Jun 23, 2021

The Australians caught in a COVID blind spot

Elderly couple camping

While evidence of the efficacy of this approach as a public health strategy during a pandemic is compelling, lockdowns and mobility restrictions are inevitably disruptive for many – virtually everyone.

However, a group that has largely been overlooked is Australia’s nomadic population. Periods of lockdown are particularly challenging for these people, who live in vans, RVs, caravans and boats.

The impacts of restrictions on small businesses, travellers, people in low-paid and insecure jobs who cannot work from home, school children and homeless people have all been widely reported. But with little known about Australia’s nomads, this group has been largely left to their own devices to find secure accommodation and navigate through mobility and border restrictions.

While nomads do not have a conventional single residential address, or live in a brick and mortar home, they are not homeless. Their van, RV, caravan or boat enables them to be permanently mobile while living in their permanent home.

The viability of their nomadic lifestyle depends on being able to freely move from place to place. Free movement enables nomads to access work and social networks, as well as minimise living costs.

With the focus now on vaccinating Australians and working out longer-term strategies for managing COVID-19, more attention must be given to this permanently mobile population.

Who are nomads?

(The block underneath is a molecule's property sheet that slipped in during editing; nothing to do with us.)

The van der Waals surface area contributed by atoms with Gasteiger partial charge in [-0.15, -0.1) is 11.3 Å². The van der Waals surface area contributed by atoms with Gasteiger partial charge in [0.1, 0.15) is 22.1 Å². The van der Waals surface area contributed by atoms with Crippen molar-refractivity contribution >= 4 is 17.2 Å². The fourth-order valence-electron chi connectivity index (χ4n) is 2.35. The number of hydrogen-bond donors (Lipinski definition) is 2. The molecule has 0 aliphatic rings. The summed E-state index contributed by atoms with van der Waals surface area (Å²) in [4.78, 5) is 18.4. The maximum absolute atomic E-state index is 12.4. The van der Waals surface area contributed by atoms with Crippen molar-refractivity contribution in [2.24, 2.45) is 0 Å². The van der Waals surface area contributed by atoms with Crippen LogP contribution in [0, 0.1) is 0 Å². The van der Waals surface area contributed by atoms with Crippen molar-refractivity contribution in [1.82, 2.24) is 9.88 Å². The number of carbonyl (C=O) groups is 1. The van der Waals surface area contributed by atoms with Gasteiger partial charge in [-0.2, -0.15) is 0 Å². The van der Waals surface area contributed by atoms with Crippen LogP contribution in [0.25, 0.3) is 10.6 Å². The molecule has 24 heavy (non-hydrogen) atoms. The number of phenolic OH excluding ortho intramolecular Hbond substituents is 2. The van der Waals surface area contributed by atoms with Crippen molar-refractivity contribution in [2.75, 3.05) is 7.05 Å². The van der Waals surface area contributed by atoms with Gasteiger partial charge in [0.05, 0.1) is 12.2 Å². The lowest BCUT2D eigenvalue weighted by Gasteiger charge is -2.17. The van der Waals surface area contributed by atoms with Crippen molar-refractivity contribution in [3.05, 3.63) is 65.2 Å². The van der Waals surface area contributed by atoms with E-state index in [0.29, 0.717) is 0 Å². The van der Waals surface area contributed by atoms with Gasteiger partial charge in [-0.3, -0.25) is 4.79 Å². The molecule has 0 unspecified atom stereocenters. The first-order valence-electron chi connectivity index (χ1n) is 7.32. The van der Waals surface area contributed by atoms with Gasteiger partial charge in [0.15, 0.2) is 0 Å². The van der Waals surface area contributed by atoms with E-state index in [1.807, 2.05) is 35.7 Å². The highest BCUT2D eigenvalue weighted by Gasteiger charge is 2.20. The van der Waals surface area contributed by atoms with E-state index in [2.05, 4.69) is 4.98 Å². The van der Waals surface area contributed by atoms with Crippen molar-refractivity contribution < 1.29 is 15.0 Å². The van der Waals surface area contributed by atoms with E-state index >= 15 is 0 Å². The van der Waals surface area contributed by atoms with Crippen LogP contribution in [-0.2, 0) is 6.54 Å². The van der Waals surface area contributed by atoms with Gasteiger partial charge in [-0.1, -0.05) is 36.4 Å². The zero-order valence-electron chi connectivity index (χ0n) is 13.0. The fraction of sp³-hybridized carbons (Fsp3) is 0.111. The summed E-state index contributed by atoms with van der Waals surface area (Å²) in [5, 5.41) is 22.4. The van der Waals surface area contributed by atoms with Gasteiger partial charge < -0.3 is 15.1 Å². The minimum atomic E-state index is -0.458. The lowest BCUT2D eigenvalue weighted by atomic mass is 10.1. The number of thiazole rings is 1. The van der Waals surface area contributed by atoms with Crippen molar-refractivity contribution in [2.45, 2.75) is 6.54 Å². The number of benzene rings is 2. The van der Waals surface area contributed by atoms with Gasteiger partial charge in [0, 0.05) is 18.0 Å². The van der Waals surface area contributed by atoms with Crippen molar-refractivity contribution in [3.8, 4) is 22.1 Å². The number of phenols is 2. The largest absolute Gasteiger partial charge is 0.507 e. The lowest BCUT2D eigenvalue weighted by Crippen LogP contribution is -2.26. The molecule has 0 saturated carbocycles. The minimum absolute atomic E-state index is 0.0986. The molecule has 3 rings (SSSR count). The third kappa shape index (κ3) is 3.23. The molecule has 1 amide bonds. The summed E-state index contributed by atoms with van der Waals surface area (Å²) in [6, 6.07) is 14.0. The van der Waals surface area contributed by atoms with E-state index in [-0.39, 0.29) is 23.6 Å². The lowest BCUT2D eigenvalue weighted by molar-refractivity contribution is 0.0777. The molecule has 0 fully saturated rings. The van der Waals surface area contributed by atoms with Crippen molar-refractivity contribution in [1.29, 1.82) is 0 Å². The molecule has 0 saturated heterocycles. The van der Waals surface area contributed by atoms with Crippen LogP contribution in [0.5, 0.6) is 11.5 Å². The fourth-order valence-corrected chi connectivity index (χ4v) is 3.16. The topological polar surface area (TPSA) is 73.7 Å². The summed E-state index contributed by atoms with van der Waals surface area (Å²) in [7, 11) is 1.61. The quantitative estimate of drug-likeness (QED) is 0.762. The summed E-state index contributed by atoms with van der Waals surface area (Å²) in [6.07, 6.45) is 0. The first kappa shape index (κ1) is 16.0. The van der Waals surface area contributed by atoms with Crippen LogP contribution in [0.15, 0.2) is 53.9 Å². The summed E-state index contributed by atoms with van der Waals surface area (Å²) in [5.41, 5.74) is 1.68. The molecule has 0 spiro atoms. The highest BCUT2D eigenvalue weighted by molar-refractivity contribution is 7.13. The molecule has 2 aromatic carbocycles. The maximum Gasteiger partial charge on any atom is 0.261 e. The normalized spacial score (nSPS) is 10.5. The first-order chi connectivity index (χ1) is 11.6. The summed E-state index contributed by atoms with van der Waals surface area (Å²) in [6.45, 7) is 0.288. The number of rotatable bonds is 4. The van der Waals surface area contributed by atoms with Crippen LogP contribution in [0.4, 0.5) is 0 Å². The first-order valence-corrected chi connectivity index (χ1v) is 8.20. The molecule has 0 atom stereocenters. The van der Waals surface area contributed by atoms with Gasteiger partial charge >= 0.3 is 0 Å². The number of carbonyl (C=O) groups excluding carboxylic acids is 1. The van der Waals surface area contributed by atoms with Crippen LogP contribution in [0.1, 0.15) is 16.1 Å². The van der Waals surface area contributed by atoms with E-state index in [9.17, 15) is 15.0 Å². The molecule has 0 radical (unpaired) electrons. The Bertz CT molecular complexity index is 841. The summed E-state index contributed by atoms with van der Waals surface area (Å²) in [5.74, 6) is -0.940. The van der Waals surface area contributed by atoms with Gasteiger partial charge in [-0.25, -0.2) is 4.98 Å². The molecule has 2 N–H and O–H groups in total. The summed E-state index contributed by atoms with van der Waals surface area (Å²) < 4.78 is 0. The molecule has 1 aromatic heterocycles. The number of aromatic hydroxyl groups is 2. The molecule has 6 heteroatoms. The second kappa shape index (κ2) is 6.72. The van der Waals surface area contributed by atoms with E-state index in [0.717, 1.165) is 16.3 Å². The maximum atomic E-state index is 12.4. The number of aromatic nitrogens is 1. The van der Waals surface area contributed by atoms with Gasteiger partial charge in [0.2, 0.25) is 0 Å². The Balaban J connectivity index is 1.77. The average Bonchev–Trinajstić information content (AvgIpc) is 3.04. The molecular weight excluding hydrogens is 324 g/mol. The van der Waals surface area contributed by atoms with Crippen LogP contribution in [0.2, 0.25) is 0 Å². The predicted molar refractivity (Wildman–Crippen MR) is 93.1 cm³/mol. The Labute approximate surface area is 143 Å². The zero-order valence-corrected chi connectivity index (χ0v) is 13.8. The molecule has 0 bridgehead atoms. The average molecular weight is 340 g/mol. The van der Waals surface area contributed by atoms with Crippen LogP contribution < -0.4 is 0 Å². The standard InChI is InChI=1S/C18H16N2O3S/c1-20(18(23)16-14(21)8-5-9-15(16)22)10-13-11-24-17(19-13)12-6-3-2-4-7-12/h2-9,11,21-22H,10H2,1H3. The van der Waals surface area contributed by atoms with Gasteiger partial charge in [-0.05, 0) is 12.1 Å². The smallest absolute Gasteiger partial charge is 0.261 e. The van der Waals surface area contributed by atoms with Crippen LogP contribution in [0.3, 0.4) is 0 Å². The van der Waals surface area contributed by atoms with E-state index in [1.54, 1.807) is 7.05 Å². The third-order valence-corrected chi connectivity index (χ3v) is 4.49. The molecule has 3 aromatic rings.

The recently released US film Nomadland follows the travels of a middle-aged woman who lives permanently in a van. The film has raised awareness about the growing nomadic population in the US, and the complex economic and social drivers of this growth.

Nomadland: “I’m not homeless, I’m just houseless,” the lead character says. “Not the same thing, right?”

In modern societies, nomads are best thought of as a diverse group of people who are consciously seeking an alternative housing solution that enables them to balance their social and economic resources, needs and aspirations. Their lives and lifestyles are closely connected to life on the road. For those still in the workforce, a nomadic lifestyle can enable them to find seasonal work year-round.

In Australia, the term nomad has been most often associated with “grey nomads”, a broad group of people who are typically retired or semi-retired. They travel seasonally to warmer areas for winter and to cooler areas for summer.

How many nomads live in Australia?

Our new research has revealed the exact size and characteristics of the Australian nomad population are unknown and challenging to determine. Estimates vary dramatically from between 2,500 to 40,000, depending on how the group is defined.

Our official population statistics struggle to “capture” the realities of a whole range of population subsets that do not have one permanent place of “usual residence”, which compounds the challenge. The Australian Census, for example, has only three categories for residents: being “at home”, “away from home”, or homeless on census night.

Without knowing the size of the nomad population, it is difficult to determine if the population is growing or by how much. However, recent reports from the UK and US suggest that, largely in response to financial pressures, those countries’ nomadic populations have grown.